How Do You Know It’s Time To Change Your Putter?

For how long have you used the same putter?

There are some golfers that will look for a new putter after putting bad for a few rounds and then there are some golfers who use the same putter for years. And we’re not talking about just a few years, but for as long as 15+ years.

So how do you know when it’s time to change your putter?

As you probably have guessed by now, how long you choose to keep the same putter, really is up to you.

With different advances in putter technology, there are some golfers who are quick to try out new types of putters as soon as they hit the market, with the hopes that it will improve their putting. Along with those who frequently change their putters after just a few bad rounds, these golfers are more likely to wind up with a collection of putters at home. It’s definitely not an uncommon thing to keep old putters and switch back and forth, kind of have a rotation, depending on how the game feels and the continued results on the course.

As mentioned earlier, there are also those who stick with the same putter for years – through days of both good and bad putting. They’ve found the putter that works best for them, and they probably have to experience some continuously poor putting over a very long period of time to seriously consider changing their putter.

Personally, I’m currently using a Taylormade Spider Tour putter, and have done so for two and a half years now. Before that, I was putting with a Yes C-Groove Emma putter, which I had for probably six years or so. I always really liked my Yes putter but after a summer of feeling as if something just wasn’t working with that putter, I decided it was time for a change.

I started trying out new putters with some serious skepticism because it was difficult to consider changing from a putter that I had been putting well with for quite a long period of time (nearly all of my competitive junior career and for three years playing college golf) and that I felt so comfortable with. However, the issue for me was that the putter had started to feel way too light. I wanted something that was a bit heavier and that would help smoothen, and give me more stability, in my stroke. That’s when I found the Taylormade Spider and I still love the way it feels to putt with it today. It gives me confidence, which is the most important thing when it comes to finding the right putter for you.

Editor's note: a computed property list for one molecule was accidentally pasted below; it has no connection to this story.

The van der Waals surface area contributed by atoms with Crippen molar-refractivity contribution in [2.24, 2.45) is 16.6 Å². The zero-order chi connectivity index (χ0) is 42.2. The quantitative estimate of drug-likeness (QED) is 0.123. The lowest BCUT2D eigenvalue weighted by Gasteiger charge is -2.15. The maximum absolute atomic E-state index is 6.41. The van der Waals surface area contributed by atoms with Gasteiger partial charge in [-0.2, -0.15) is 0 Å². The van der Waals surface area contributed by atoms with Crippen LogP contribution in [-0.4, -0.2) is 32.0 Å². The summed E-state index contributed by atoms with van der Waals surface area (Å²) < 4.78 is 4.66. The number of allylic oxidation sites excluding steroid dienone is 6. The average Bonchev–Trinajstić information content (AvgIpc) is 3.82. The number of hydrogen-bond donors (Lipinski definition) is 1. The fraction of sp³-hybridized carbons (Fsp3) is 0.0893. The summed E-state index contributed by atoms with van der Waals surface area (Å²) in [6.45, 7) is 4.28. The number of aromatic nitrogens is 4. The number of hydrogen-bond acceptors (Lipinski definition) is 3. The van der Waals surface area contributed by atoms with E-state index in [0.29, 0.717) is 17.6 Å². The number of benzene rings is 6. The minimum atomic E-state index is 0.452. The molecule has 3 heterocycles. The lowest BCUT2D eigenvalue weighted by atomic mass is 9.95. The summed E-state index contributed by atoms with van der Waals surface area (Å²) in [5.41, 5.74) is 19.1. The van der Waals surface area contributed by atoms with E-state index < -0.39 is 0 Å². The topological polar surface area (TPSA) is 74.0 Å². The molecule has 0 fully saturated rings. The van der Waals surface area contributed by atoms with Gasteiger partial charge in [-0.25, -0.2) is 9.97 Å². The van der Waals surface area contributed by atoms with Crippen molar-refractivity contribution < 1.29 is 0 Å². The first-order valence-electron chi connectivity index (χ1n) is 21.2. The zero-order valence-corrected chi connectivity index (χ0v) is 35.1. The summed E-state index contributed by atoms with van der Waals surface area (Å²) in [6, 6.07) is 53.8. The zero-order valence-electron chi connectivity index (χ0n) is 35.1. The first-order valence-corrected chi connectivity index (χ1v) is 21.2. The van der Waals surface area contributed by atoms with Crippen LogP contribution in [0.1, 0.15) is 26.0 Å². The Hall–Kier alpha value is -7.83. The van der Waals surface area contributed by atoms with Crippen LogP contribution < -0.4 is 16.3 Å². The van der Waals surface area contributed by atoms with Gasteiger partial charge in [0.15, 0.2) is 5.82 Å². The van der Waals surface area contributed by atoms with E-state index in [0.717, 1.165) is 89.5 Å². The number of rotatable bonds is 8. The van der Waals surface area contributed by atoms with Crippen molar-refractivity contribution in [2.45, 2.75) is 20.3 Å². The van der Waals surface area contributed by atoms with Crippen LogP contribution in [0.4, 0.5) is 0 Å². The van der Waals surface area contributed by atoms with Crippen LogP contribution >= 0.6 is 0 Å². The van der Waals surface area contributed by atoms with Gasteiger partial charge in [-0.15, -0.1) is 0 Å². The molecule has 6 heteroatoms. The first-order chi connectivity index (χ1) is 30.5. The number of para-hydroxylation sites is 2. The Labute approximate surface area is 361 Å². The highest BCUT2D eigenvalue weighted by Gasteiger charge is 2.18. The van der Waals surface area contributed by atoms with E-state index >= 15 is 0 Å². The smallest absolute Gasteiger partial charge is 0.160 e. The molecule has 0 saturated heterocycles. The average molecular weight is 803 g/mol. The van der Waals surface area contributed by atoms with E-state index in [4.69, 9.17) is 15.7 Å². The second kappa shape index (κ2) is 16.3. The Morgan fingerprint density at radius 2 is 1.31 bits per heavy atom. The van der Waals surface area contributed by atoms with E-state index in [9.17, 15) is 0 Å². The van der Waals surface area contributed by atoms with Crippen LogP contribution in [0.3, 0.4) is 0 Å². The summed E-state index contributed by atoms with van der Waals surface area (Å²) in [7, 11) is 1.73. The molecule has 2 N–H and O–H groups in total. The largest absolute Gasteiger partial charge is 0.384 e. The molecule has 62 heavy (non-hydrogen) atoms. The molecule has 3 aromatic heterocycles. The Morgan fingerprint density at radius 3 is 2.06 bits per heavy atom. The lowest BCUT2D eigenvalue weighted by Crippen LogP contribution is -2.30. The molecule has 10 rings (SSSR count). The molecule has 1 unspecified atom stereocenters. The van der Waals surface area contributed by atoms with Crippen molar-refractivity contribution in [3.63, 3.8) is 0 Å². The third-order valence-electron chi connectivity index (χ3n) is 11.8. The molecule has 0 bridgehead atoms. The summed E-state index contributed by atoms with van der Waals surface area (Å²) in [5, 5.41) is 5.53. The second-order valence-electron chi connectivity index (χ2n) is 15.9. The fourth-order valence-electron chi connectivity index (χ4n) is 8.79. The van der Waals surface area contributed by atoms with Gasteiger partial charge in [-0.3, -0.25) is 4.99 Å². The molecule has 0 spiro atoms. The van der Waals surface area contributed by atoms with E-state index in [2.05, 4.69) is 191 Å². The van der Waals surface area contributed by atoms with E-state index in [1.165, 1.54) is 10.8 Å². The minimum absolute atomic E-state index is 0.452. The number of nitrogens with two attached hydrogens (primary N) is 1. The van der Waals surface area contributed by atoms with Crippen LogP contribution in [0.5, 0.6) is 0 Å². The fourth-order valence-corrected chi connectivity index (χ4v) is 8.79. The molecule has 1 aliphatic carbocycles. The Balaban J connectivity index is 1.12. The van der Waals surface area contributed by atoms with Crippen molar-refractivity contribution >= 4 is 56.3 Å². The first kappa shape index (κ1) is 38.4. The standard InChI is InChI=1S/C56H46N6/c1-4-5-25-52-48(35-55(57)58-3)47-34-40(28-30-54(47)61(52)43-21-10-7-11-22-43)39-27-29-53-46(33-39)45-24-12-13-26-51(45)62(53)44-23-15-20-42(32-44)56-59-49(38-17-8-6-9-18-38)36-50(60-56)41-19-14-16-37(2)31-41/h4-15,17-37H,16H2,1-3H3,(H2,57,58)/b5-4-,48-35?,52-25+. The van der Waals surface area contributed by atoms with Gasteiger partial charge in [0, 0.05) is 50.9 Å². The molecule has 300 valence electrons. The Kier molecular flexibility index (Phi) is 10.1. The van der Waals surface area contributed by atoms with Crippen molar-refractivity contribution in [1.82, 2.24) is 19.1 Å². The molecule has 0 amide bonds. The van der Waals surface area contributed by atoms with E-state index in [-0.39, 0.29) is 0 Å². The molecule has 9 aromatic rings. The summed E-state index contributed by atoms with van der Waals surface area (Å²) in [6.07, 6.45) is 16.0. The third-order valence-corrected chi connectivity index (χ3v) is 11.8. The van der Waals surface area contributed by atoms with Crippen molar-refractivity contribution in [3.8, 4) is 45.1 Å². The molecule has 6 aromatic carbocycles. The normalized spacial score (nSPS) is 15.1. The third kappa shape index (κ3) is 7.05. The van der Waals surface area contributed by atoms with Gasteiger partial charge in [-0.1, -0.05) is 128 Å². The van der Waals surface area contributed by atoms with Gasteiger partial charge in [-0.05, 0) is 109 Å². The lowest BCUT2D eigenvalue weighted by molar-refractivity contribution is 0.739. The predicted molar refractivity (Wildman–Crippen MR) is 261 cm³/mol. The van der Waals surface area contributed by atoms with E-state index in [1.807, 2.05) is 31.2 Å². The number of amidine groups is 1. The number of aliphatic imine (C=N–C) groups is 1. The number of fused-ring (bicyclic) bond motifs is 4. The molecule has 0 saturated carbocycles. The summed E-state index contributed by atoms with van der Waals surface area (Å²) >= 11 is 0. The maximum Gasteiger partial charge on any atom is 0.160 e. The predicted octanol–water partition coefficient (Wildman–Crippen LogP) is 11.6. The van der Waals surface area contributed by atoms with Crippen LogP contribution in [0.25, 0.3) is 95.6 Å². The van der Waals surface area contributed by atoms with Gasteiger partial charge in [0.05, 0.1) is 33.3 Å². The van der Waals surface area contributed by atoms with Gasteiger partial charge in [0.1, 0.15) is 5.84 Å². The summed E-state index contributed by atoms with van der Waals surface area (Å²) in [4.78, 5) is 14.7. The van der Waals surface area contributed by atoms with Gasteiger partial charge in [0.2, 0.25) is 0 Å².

Your putter really is one of the most important clubs in your bag, since roughly 40% of all the shots you hit during your round are made with the putter. It’s also a very personal club and choosing when to opt for a new putter and leave your old one behind is a choice that is typically based on a mix of results and feel.

However, let’s not forget that a putter alone doesn’t determine a golfer’s ability to putt. Although the putter can definitely have an impact on putting performance, as with everything in golf, you need to put in time and effort to putt well, and no putter in the world will be able to make up for a lack of time spent on the putting green.

I personally think that before opting for a new putter straight after a bad performance, it’s a good idea to spend a bit of extra time practicing your putting over a period of time and use different drills to improve your results that way. If after that, the poor results remain and you still that you’re missing that feeling that you once had with your putter, changing putters might be the best move. Sometimes a new look and feel might actually be what’s needed in order to regain confidence on the putting green.

Again, there is no right or wrong time for when to change your putter. It’s a choice that is entirely up to you, whether you like to change your putter as soon as you start putting poorly or if you want to keep the same putter for decades to come.

How do you typically decide it’s time to maybe look for a new putter?

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